As others here have said, most Perl certifications - or, for that matter, most employer tests for programming ability - are inane. At one point, when $COMPANY wanted to hire me (I wasn't all that interested, but figured I'd see what they had to offer), they asked one of their people to vet my Perl knowledge. The questions he asked me mainly demonstrated his ignorance of Perl as well as his ignorance of the interviewing process. One sequence that I really treasure was when he asked me what the variable types in Perl were. When I read off the mantra of $, @, and %, and possibly & (and even cited the relevant part of "perldoc perldata" from memory), he hemmed and hawed and insisted that I missed one - then insisted that filehandles (not even globs, but specifically filehandles) were a "variable type that was introduced in Perl 4" (!!!) The interview went nowhere after that point, of course - their "programmer" decided that I didn't know Perl based on this "evidence".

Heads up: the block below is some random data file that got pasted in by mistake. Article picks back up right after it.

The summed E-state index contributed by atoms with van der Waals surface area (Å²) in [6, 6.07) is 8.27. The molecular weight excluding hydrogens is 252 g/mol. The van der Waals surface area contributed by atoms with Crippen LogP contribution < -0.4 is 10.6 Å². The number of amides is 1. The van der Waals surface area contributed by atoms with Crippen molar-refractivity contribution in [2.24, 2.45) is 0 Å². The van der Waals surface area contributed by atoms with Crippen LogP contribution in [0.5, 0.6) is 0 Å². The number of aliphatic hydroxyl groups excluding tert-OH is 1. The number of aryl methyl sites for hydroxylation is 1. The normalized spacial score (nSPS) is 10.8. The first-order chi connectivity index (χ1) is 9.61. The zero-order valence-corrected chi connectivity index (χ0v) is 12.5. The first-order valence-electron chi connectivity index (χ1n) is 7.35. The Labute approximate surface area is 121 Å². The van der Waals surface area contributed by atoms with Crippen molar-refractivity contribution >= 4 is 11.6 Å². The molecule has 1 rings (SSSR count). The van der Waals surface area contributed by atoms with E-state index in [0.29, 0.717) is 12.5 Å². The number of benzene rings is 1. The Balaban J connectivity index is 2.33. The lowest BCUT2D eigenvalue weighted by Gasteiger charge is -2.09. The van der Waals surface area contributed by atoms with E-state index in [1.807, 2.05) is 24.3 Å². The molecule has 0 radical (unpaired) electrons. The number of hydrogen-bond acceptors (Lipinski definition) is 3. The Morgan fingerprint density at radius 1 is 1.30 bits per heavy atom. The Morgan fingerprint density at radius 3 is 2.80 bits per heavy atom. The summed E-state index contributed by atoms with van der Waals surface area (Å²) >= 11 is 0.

It's worth noting that $COMPANY is one of the largest, richest companies in the world; I'm certain that they have plenty of Perl and interviewing expertise on tap - but their clueless behavior arbitrarily reduced their pool of available talent. Dumb.
Human history becomes more and more a race between education and catastrophe. -- HG Wells